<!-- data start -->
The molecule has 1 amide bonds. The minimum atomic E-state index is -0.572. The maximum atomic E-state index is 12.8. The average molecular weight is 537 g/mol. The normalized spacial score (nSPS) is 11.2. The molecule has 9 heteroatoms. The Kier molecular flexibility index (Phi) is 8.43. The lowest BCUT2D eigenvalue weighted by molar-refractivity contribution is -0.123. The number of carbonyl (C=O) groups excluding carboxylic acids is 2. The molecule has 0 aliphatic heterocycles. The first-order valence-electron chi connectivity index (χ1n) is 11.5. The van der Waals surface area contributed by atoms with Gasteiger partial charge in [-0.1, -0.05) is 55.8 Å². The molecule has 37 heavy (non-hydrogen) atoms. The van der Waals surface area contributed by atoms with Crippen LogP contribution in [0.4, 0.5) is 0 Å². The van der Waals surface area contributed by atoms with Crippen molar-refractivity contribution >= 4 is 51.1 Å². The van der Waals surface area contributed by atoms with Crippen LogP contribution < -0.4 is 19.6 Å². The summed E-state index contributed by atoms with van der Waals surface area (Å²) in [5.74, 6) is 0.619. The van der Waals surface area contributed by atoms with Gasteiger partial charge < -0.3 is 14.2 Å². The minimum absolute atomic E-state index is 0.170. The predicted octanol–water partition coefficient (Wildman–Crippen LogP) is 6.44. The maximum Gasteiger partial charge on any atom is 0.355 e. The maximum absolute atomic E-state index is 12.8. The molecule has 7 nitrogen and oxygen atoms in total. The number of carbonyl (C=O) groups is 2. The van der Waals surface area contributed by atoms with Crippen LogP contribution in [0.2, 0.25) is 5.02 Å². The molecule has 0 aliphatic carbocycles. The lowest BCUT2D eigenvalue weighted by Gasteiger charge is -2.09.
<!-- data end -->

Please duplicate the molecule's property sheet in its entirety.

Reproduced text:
The molecule has 1 amide bonds. The minimum atomic E-state index is -0.572. The maximum atomic E-state index is 12.8. The average molecular weight is 537 g/mol. The normalized spacial score (nSPS) is 11.2. The molecule has 9 heteroatoms. The Kier molecular flexibility index (Phi) is 8.43. The lowest BCUT2D eigenvalue weighted by molar-refractivity contribution is -0.123. The number of carbonyl (C=O) groups excluding carboxylic acids is 2. The molecule has 0 aliphatic heterocycles. The first-order valence-electron chi connectivity index (χ1n) is 11.5. The van der Waals surface area contributed by atoms with Gasteiger partial charge in [-0.1, -0.05) is 55.8 Å². The molecule has 37 heavy (non-hydrogen) atoms. The van der Waals surface area contributed by atoms with Crippen LogP contribution in [0.4, 0.5) is 0 Å². The van der Waals surface area contributed by atoms with Crippen molar-refractivity contribution >= 4 is 51.1 Å². The van der Waals surface area contributed by atoms with Crippen LogP contribution < -0.4 is 19.6 Å². The summed E-state index contributed by atoms with van der Waals surface area (Å²) in [5.74, 6) is 0.619. The van der Waals surface area contributed by atoms with Gasteiger partial charge < -0.3 is 14.2 Å². The minimum absolute atomic E-state index is 0.170. The predicted octanol–water partition coefficient (Wildman–Crippen LogP) is 6.44. The maximum Gasteiger partial charge on any atom is 0.355 e. The maximum absolute atomic E-state index is 12.8. The molecule has 7 nitrogen and oxygen atoms in total. The number of carbonyl (C=O) groups is 2. The van der Waals surface area contributed by atoms with Crippen LogP contribution in [0.2, 0.25) is 5.02 Å². The molecule has 0 aliphatic carbocycles. The lowest BCUT2D eigenvalue weighted by Gasteiger charge is -2.09.